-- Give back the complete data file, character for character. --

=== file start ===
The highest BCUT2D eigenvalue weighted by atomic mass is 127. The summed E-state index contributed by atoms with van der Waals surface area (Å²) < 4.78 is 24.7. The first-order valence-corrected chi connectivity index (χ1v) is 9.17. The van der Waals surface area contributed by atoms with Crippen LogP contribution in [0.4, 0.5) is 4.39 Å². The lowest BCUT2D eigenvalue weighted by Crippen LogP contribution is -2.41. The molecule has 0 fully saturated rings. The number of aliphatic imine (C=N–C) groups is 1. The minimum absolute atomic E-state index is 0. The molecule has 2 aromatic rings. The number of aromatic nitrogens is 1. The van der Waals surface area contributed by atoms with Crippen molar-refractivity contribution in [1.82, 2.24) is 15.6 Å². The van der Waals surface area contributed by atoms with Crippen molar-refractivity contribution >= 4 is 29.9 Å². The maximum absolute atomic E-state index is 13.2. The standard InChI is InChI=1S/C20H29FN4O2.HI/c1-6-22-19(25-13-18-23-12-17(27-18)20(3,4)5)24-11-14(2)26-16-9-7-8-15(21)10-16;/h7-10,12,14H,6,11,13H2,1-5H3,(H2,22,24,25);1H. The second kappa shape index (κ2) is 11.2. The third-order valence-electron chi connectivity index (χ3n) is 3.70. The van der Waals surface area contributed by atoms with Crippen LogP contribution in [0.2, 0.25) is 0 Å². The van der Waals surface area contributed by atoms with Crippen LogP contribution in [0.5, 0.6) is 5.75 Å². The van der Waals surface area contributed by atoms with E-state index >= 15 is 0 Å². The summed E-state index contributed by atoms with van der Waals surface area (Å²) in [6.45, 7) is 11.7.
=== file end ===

The highest BCUT2D eigenvalue weighted by atomic mass is 127. The summed E-state index contributed by atoms with van der Waals surface area (Å²) < 4.78 is 24.7. The first-order valence-corrected chi connectivity index (χ1v) is 9.17. The van der Waals surface area contributed by atoms with Crippen LogP contribution in [0.4, 0.5) is 4.39 Å². The lowest BCUT2D eigenvalue weighted by Crippen LogP contribution is -2.41. The molecule has 0 fully saturated rings. The number of aliphatic imine (C=N–C) groups is 1. The minimum absolute atomic E-state index is 0. The molecule has 2 aromatic rings. The number of aromatic nitrogens is 1. The van der Waals surface area contributed by atoms with Crippen molar-refractivity contribution in [1.82, 2.24) is 15.6 Å². The van der Waals surface area contributed by atoms with Crippen molar-refractivity contribution >= 4 is 29.9 Å². The maximum absolute atomic E-state index is 13.2. The standard InChI is InChI=1S/C20H29FN4O2.HI/c1-6-22-19(25-13-18-23-12-17(27-18)20(3,4)5)24-11-14(2)26-16-9-7-8-15(21)10-16;/h7-10,12,14H,6,11,13H2,1-5H3,(H2,22,24,25);1H. The second kappa shape index (κ2) is 11.2. The third-order valence-electron chi connectivity index (χ3n) is 3.70. The van der Waals surface area contributed by atoms with Crippen LogP contribution in [0.2, 0.25) is 0 Å². The van der Waals surface area contributed by atoms with Crippen LogP contribution in [0.5, 0.6) is 5.75 Å². The van der Waals surface area contributed by atoms with E-state index >= 15 is 0 Å². The summed E-state index contributed by atoms with van der Waals surface area (Å²) in [6.45, 7) is 11.7.